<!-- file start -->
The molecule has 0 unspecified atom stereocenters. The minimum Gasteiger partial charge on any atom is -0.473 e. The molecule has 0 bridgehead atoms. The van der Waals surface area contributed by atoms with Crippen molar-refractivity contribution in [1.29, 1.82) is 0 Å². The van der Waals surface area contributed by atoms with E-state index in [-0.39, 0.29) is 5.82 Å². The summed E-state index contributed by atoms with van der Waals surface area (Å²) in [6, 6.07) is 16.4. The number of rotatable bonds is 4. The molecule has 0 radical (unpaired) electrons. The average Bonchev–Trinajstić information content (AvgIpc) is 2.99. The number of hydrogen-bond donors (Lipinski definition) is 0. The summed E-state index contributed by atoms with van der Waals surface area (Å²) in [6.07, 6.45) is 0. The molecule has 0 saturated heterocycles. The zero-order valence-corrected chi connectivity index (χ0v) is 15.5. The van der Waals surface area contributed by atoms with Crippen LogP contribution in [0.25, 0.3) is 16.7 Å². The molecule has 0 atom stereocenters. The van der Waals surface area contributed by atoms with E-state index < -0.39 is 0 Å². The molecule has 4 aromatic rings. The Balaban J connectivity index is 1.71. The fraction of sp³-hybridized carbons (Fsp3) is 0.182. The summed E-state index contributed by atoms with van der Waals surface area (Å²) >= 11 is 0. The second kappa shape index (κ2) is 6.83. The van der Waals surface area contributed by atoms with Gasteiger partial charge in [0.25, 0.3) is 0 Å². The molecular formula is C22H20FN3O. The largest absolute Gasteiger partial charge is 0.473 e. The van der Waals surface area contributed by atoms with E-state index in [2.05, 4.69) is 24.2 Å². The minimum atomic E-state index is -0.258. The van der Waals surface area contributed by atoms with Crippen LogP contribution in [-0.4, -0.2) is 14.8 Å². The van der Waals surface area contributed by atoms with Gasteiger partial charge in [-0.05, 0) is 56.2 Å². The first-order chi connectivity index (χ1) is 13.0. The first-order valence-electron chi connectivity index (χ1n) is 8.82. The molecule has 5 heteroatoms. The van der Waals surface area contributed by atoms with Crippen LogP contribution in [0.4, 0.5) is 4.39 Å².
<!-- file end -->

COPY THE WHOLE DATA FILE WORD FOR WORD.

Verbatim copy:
The molecule has 0 unspecified atom stereocenters. The minimum Gasteiger partial charge on any atom is -0.473 e. The molecule has 0 bridgehead atoms. The van der Waals surface area contributed by atoms with Crippen molar-refractivity contribution in [1.29, 1.82) is 0 Å². The van der Waals surface area contributed by atoms with E-state index in [-0.39, 0.29) is 5.82 Å². The summed E-state index contributed by atoms with van der Waals surface area (Å²) in [6, 6.07) is 16.4. The number of rotatable bonds is 4. The molecule has 0 radical (unpaired) electrons. The average Bonchev–Trinajstić information content (AvgIpc) is 2.99. The number of hydrogen-bond donors (Lipinski definition) is 0. The summed E-state index contributed by atoms with van der Waals surface area (Å²) in [6.07, 6.45) is 0. The molecule has 0 saturated heterocycles. The zero-order valence-corrected chi connectivity index (χ0v) is 15.5. The van der Waals surface area contributed by atoms with Crippen LogP contribution in [0.25, 0.3) is 16.7 Å². The molecule has 0 atom stereocenters. The van der Waals surface area contributed by atoms with E-state index < -0.39 is 0 Å². The molecule has 4 aromatic rings. The Balaban J connectivity index is 1.71. The fraction of sp³-hybridized carbons (Fsp3) is 0.182. The summed E-state index contributed by atoms with van der Waals surface area (Å²) >= 11 is 0. The second kappa shape index (κ2) is 6.83. The van der Waals surface area contributed by atoms with Gasteiger partial charge in [0.25, 0.3) is 0 Å². The molecular formula is C22H20FN3O. The largest absolute Gasteiger partial charge is 0.473 e. The van der Waals surface area contributed by atoms with E-state index in [2.05, 4.69) is 24.2 Å². The minimum atomic E-state index is -0.258. The van der Waals surface area contributed by atoms with Crippen LogP contribution in [-0.4, -0.2) is 14.8 Å². The van der Waals surface area contributed by atoms with Gasteiger partial charge in [-0.05, 0) is 56.2 Å². The first-order chi connectivity index (χ1) is 13.0. The first-order valence-electron chi connectivity index (χ1n) is 8.82. The molecule has 5 heteroatoms. The van der Waals surface area contributed by atoms with Crippen LogP contribution in [0.4, 0.5) is 4.39 Å².